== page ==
The University Record, May 24, 1993

Provost Whitaker: we need to turn our special skills of critical analysis inward

By Mary Jo Frank

Faculty, staff and administrators must come to grips with the multiple issues confronting the modern university, an institution whose mission has changed dramatically since its founding in the Middle Ages to train male clergy.

Acknowledging an “undercurrent of unease” that permeates today’s campus amid the quiet pursuit of the everyday tasks of teaching, research, service and administration, Provost Gilbert R. Whitaker Jr. said, “Universities, including this one, face multiple threats to our well-being, indeed, to our survival.”

Speaking to Senate Assembly May 17, Whitaker said faculty work has become broader and more complex. He cited the Merrill Act, which instituted land grant colleges and added service as a major new responsibility for universities. The post-World War II agreement that charged American universities with responsibility for basic research added and enlarged the research mission and expanded graduate work, Whitaker added.

More recently, society’s recognition that all members of society—women, minorities and those with disabilities—should have the opportunity to pursue advanced education has brought another set of responsibilities to universities.

Rapidly rising higher education expenditures—prices that are rising faster than those in most other sectors of the economy—are a source of criticism, he noted.

Tuition increases to cover those costs have come during a period of slow growth in family disposable income, “making the cost of attending college an even more substantial proportion of family income.”

Although the U-M will get some capital funding help from Lansing this year for building projects, next year the University will experience its third straight year of no increase in state appropriations, Whitaker said.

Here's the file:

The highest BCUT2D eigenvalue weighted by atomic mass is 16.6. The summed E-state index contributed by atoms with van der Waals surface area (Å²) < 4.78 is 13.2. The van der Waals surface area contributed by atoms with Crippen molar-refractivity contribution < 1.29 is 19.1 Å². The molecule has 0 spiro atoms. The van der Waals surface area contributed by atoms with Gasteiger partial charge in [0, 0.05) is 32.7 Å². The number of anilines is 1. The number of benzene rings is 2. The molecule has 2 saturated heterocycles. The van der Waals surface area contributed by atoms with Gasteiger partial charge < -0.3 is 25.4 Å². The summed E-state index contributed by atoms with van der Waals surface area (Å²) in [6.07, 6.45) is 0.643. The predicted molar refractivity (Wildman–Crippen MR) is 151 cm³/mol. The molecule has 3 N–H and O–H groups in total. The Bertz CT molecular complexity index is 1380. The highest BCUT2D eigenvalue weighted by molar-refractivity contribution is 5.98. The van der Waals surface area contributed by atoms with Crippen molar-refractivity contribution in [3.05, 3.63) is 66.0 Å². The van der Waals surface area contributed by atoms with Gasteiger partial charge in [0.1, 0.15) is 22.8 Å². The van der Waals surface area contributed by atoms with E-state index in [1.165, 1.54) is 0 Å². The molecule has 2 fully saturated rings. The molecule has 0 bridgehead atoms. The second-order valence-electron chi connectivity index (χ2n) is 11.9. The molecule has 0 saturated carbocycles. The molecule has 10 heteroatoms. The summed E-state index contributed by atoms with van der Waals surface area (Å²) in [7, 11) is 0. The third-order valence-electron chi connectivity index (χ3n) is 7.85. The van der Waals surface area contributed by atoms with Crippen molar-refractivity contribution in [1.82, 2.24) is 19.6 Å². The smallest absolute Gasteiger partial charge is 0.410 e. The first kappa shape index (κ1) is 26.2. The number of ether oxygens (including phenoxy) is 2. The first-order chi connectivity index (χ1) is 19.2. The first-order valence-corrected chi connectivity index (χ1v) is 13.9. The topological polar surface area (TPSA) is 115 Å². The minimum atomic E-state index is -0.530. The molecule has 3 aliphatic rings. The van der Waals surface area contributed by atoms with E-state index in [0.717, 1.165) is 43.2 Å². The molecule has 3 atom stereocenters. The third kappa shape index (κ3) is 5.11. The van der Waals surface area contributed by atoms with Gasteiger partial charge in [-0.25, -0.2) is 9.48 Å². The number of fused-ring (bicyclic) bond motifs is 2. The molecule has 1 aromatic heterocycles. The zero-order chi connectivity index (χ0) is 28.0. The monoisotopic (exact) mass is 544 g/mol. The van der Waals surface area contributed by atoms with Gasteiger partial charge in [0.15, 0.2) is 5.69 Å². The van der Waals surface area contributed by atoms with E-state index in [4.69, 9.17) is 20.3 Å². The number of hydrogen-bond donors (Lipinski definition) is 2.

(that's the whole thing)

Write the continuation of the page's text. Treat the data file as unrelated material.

“This taxpayer reluctance to support higher education as well as other institutions is one more strong signal that we are not fulfilling social expectations,” the provost added.

The University can continue as usual or “turn our special skills of critical analysis inward and begin to try to understand where society views us as failing and either prove them wrong or take positive steps to improve,” he said.

Whitaker believes that appropriate application of M-Quality principles of managing by fact, respecting people and ideas, satisfying those we serve and pursuing continuous improvement have much to offer the academic side of the University as well as staff and support areas.

Whitaker cited a number of recent initiatives resulting from joint faculty and academic administrative actions to improve the University’s performance. They include:

  • The new Medical School curriculum, which may lead more graduates to non-specialty practice.

  • The new M.B.A. curriculum, which emphasizes public service and practical application of theory.

  • Improvements in undergraduate education in chemistry and mathematics in LS&A and in the College of Engineering.

  • Expansion of the Undergraduate Library to house all science collections on Central Campus in one location.

  • Renovation of East Engineering Building, Angell Hall and C.C. Little Building, and expansion of Randall Laboratory.

  • Construction of the Integrated Technology Instruction Center on North Campus.

  • Release of funds from the student infrastructure maintenance fee to do essential repairs to pipes, chillers, roofs, fume hoods and other “invisible” parts of the University.

    Whitaker said the administration also is exploring with deans and faculty the idea of reinstituting an on-going review process of all academic and support units on campus.